We also have the name and hailing port on the transom but it's obviously blocked by the stowed dinghy.

*


-- Edited by Marin on Thursday 27th of January 2011 12:47:22 PM
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Old 01-27-2011, 11:59 AM   #15
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RE: Proper stowage of dingy outboard?

Quote:
Egregious wrote:



I assume that your point is that you can affix the name and hailing port elsewhere, so that the dinghy doesn't*obstruct the view, so long as it is permanantly fixed to the boat (part of the hull).
Yup, anywhere visible on the hull.

*
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Old 01-27-2011, 12:11 PM   #16
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RE: Proper stowage of dingy outboard?

On Moonstruck, the name and hailing port are both on the stern and the dinghy bottom.* Weaver Snap Davits with a Weaver leaver for the motor will take weight off the dinghy.* Our motor is a 15hp 2 stroke Yamaha that comes in just under the weight allowed for the Weaver leaver.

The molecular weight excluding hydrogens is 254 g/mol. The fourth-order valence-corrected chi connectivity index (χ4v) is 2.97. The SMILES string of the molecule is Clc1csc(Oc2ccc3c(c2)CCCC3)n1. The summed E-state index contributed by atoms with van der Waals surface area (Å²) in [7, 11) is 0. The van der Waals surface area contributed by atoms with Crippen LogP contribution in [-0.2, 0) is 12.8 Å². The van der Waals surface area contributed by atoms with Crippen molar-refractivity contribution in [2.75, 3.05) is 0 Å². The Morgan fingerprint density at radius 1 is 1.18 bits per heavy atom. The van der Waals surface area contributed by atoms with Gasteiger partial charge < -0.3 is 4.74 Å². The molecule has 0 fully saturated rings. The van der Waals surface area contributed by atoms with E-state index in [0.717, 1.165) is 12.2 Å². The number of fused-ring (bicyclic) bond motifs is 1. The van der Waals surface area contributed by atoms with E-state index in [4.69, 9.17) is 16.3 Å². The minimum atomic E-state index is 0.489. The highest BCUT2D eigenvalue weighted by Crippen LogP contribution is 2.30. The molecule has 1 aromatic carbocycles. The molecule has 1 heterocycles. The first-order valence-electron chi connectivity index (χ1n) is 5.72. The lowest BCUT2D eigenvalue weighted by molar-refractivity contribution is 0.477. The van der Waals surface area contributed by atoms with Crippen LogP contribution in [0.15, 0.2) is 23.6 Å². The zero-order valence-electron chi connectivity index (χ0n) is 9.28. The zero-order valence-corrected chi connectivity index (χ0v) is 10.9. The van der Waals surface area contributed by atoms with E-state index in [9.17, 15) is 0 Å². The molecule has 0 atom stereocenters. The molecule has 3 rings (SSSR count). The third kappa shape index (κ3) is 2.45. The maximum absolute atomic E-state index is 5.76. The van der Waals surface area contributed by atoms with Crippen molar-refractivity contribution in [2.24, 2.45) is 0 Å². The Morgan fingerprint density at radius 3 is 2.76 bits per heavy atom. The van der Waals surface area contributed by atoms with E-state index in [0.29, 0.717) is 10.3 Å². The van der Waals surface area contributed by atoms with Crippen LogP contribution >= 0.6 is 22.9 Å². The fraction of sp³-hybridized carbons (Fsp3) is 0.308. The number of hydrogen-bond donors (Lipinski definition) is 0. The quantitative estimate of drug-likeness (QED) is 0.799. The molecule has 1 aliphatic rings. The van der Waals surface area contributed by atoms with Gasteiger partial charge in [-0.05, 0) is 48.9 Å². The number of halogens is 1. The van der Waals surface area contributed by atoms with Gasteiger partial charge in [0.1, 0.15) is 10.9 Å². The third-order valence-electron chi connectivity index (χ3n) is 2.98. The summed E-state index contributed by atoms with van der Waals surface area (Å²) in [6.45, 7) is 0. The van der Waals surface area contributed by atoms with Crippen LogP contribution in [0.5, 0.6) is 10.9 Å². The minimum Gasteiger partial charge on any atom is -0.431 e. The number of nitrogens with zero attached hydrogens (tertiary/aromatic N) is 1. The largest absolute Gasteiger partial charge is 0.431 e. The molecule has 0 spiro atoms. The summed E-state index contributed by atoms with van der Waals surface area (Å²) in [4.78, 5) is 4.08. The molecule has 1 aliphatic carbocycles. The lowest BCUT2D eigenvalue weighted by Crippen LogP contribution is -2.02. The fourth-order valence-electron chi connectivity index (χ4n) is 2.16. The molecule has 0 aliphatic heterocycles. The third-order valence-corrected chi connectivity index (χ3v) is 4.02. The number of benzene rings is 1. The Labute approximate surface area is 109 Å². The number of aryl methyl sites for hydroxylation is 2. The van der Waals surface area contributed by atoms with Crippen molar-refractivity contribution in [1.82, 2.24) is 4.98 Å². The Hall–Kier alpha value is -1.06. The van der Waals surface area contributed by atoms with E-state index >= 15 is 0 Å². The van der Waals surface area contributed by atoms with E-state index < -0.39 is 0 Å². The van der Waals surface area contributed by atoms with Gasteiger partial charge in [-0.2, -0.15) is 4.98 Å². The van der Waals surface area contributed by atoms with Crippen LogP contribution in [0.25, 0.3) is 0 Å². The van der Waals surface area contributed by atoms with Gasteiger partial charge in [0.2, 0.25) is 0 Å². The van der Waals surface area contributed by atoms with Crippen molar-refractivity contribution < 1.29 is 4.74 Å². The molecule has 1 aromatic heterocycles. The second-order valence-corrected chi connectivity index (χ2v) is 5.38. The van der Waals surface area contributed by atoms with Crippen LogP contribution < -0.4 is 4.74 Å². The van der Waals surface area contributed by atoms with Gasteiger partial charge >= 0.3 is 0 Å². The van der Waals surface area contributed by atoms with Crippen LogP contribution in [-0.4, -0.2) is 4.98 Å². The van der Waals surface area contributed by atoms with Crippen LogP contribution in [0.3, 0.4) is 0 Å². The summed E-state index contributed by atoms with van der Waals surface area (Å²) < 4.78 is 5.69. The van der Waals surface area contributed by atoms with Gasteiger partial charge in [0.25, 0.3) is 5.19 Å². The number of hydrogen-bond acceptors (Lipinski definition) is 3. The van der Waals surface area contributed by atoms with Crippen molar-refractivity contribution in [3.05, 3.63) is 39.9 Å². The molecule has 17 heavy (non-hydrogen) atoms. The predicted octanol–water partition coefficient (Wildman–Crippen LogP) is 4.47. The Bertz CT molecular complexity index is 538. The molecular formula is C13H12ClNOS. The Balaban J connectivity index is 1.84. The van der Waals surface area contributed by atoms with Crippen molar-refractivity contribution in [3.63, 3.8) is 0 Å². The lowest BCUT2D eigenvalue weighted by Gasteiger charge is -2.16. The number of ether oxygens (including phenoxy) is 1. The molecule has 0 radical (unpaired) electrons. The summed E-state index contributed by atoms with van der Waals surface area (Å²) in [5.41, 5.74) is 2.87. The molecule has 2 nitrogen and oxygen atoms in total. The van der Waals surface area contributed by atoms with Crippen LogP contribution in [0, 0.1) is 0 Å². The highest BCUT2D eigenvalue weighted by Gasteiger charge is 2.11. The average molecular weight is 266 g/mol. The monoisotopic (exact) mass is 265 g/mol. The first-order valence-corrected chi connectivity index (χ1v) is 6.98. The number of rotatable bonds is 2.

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Old 01-27-2011, 12:30 PM   #17
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RE: Proper stowage of dingy outboard?

Quote:
Marin wrote:

What size is your outboard? We have a very simple rotating mount on the back of our Livingston that allows us to rotate the outboard into a vertical position when the dingy is hauled up into it's stored position. The mount is made in Canada by Adventure Marine. It is limited to ouboards of 9.9 hp (ours is a 4hp 4-stroke). And it is totally manual. You have to bend down or kneel down and rotate the motor by hand. But it has worked great for us for the eleven years we've had it. https://www.adventuremarine.net/prod...ID=3&do=detail